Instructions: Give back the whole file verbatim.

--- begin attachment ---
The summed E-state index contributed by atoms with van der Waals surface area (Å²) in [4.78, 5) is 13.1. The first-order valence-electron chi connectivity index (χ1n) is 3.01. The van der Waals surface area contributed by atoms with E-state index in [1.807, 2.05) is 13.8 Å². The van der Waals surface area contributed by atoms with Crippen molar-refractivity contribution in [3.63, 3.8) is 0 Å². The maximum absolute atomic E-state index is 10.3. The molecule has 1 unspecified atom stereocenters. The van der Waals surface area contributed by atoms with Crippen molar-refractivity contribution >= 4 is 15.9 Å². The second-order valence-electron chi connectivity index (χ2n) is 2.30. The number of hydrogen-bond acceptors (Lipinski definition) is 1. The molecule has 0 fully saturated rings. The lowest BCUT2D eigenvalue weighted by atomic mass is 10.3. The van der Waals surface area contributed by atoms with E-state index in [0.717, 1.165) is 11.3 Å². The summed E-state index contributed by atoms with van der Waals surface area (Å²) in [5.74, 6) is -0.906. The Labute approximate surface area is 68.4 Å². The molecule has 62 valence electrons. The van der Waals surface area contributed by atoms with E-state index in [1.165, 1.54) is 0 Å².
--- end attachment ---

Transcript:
The summed E-state index contributed by atoms with van der Waals surface area (Å²) in [4.78, 5) is 13.1. The first-order valence-electron chi connectivity index (χ1n) is 3.01. The van der Waals surface area contributed by atoms with E-state index in [1.807, 2.05) is 13.8 Å². The van der Waals surface area contributed by atoms with Crippen molar-refractivity contribution in [3.63, 3.8) is 0 Å². The maximum absolute atomic E-state index is 10.3. The molecule has 1 unspecified atom stereocenters. The van der Waals surface area contributed by atoms with Crippen molar-refractivity contribution >= 4 is 15.9 Å². The second-order valence-electron chi connectivity index (χ2n) is 2.30. The number of hydrogen-bond acceptors (Lipinski definition) is 1. The molecule has 0 fully saturated rings. The lowest BCUT2D eigenvalue weighted by atomic mass is 10.3. The van der Waals surface area contributed by atoms with E-state index in [0.717, 1.165) is 11.3 Å². The summed E-state index contributed by atoms with van der Waals surface area (Å²) in [5.74, 6) is -0.906. The Labute approximate surface area is 68.4 Å². The molecule has 62 valence electrons. The van der Waals surface area contributed by atoms with E-state index in [1.165, 1.54) is 0 Å².